The Danish Energy Agency has approved Vattenfall’s construction and environmental assessment plans for the Vesterhav Syd and Nord offshore wind farms.
This means that Vattenfall will now begin the next step of work on offshore wind farms, which will generate climate-friendly electricity equal to the annual consumption of 380,000 Danish households.
“Getting approval from the Danish Energy Agency is good news for the green transition and the goal of enabling a fossil-free society in Denmark. The Danish Energy Agency has carried out a thorough review of our environmental assessment and the responses to the public consultation. We are satisfied that based on this they have given the green light to the projects.
“In addition, we view the permits as a signal that the initiatives we have focused on, and will continue to work with, namely to ensure consideration for the local community as well as the environment and nature, have been positively received.”Jacob Nørgaard Andersen, Vattenfall’s director.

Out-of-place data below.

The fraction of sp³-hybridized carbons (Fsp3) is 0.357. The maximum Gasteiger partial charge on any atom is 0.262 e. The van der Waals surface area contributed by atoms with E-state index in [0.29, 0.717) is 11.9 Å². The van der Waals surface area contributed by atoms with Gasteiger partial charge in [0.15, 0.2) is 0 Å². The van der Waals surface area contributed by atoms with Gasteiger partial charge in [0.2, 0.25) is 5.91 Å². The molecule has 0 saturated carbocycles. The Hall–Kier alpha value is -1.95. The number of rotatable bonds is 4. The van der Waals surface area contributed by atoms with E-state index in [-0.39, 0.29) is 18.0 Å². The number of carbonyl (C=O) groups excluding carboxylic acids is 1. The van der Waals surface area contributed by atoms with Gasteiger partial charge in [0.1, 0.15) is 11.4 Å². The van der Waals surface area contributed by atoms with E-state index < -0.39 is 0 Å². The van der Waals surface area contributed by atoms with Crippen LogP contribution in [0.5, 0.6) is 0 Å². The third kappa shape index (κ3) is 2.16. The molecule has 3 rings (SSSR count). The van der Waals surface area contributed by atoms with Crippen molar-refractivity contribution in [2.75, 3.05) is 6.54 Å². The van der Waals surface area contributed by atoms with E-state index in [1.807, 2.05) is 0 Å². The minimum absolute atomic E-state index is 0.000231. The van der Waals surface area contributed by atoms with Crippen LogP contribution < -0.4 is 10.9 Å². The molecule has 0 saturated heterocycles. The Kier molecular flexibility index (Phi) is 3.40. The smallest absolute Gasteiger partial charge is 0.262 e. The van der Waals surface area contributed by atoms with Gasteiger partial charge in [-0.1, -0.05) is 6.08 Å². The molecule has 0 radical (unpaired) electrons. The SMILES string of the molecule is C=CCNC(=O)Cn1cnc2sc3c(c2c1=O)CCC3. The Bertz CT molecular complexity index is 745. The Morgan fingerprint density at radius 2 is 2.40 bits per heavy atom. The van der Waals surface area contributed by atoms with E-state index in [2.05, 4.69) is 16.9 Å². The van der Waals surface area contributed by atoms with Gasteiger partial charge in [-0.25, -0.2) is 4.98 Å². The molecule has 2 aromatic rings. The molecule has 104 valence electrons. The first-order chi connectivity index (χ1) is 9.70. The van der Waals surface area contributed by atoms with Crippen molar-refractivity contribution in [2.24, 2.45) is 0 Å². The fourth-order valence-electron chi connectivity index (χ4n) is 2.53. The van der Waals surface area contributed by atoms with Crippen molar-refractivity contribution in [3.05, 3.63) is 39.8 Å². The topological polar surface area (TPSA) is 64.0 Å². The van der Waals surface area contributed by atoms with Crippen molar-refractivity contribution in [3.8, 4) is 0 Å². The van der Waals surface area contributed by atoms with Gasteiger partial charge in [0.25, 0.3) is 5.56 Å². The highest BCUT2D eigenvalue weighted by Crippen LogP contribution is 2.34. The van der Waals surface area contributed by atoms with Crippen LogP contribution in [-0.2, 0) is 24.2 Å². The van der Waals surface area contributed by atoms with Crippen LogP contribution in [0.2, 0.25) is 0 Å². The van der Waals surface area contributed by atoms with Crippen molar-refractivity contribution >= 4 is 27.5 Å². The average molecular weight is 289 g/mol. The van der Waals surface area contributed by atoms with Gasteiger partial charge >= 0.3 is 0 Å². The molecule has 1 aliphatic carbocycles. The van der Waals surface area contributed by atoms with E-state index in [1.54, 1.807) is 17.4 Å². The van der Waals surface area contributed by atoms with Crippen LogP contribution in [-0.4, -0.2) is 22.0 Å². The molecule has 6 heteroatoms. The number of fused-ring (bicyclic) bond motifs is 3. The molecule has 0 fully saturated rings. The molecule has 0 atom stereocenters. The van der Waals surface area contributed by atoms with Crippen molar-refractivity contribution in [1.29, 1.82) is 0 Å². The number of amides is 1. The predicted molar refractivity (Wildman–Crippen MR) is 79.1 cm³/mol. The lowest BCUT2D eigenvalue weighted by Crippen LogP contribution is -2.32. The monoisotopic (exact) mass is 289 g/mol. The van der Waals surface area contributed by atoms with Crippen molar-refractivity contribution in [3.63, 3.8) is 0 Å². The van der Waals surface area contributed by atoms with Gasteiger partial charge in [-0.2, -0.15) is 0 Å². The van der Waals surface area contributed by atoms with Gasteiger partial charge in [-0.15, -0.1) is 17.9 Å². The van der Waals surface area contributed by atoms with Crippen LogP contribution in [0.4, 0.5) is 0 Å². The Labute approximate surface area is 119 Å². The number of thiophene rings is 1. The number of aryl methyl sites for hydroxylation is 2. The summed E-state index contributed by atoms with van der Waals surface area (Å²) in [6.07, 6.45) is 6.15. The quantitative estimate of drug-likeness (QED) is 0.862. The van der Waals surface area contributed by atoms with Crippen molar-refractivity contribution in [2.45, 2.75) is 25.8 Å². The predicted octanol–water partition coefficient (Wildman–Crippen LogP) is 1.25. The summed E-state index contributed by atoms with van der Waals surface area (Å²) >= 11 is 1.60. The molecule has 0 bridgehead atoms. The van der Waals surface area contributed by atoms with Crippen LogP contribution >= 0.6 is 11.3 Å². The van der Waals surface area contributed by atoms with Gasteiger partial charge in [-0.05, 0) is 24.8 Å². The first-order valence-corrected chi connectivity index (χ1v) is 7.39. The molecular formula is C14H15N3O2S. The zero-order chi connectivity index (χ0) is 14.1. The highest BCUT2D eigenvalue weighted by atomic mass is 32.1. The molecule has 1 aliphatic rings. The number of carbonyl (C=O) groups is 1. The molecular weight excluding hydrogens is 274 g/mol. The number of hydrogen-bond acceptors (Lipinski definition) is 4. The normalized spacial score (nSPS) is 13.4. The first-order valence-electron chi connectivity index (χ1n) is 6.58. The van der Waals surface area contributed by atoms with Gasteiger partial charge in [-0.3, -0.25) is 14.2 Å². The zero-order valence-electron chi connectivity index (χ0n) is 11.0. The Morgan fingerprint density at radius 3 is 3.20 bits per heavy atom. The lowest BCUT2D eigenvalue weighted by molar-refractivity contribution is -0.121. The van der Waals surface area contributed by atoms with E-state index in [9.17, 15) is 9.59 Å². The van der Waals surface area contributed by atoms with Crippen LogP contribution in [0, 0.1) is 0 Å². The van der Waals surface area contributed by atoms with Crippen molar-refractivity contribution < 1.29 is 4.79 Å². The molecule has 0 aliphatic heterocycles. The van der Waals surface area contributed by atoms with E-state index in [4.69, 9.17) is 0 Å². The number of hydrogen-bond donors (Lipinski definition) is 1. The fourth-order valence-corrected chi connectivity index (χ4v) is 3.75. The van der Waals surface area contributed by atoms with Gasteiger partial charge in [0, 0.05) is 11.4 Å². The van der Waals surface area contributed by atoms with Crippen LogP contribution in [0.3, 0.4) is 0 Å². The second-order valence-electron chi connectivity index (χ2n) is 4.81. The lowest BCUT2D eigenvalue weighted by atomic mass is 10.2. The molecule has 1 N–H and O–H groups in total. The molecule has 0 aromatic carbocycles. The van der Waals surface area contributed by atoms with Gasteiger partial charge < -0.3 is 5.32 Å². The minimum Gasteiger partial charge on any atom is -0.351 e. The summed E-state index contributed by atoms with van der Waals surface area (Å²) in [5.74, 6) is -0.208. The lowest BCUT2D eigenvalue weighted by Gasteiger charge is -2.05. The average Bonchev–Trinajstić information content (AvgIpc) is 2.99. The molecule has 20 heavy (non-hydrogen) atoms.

A completely new installation design for the two offshore wind farms, which maximizes the distance of the turbines to the coast within the region defined by the Danish State, is one of the major initiatives.
For Vesterhav Syd, this means that the turbines will be located about nine kilometers off the coast. In the case of Vesterhav Nord, the northernmost turbine would travel from its originally intended position to about eight kilometers off the coast.
In addition to the location of the turbines, Vattenfall will install a radar system that allows the light markings on the turbines to be substantially dimmed at night, provided that it is approved by the Danish Transport, Construction and Housing Authority.
The Danish Transport, Construction and Housing Authority must approve the radar system by the end of Q2 2021 in order to ensure that the radar system is optimally compatible with the other processes in the projects.
The Danish Parliament has agreed on the creation of Vesterhav Syd and Nord, and the two regions, situated between four and ten kilometers off the coast, were named by the Danish State in 2012.